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Thursday 14 February 2008

Waterloo veteran perhaps?

If the recording of 'war memorials' is interpreted quite loosely, as appears to be the policy of the UKNIWM, then some interesting stories emerge.

On the south wall of the chancel at Urswick parish church, facing the graveyard, is an old and rather weathered neo-classical funereal monument. The inscription on the central panel, inscribed in fine copper-plate, reads;

The non-commissioned Officers and Privates of the Furness Cuirassiers erected this monument in the memory of THOMAS GARDNER their Drill Sergeant formerly of the first Regiment of Life Guards who was killed by a fall from his Horse on the 21st Day of April 1821 in the 32nd Year of his Age

After the French Revolutionary wars and the defeat of Napoleon the armed forces were disbanded. Many of the veterans, particularly officers, subsequently raised units of volunteers. One such was the Furness Troop of Yeomanry known as The Furness Cuirassiers. They were raised at Ulverston on 22nd September 1819 under the command of Captain Thomas Richard G. Braddyll, formerly Captain and Lieut. Colonel in the Coldstream Guards. On 15th May 1828 the troop amalgamated with other local volunteer units to become the Lancashire Yeomanry Cavalry.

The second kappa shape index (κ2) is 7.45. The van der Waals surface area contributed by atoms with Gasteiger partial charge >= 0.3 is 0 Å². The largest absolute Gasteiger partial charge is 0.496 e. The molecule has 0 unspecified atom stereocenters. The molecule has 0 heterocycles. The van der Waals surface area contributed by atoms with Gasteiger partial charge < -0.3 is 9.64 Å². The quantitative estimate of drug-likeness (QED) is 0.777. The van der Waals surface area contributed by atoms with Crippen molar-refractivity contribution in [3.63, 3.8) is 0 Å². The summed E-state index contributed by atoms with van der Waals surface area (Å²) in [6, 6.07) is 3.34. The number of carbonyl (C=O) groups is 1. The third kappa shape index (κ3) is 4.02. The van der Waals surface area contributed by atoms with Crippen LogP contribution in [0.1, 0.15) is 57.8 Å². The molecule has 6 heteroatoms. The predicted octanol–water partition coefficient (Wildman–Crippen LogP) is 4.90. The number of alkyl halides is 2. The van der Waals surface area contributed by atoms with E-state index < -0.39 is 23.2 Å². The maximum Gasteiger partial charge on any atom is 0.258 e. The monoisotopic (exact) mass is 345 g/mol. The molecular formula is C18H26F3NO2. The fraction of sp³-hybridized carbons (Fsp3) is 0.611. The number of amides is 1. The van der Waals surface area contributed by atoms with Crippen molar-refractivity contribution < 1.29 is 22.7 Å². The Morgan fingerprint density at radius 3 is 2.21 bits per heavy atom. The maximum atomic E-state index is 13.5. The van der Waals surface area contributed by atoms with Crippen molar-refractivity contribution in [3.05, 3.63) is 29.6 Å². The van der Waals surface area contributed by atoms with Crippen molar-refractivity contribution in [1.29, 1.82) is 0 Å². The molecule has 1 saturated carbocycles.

Given his age and the date of his death it is reasonable to assume that he may have fought in the Peninsula or at Waterloo. However, various early nineteenth century rolls, available online, do not include a Thomas Gardner serving with the Life Guards during the Napoleonic wars so any certainty about his service history must reamain unresolved.


Anonymous said...

Thank you for including a link to Just to correct a small point, the project covers the whole island of Ireland, not only the Republic.

Anonymous said...

Hi there
Private Thomas Gardner WAS at Waterloo. He was born in Ulberton, Lancs, enlisted in 1808 and was discharged in 1818 aged 29.


Martin Aaron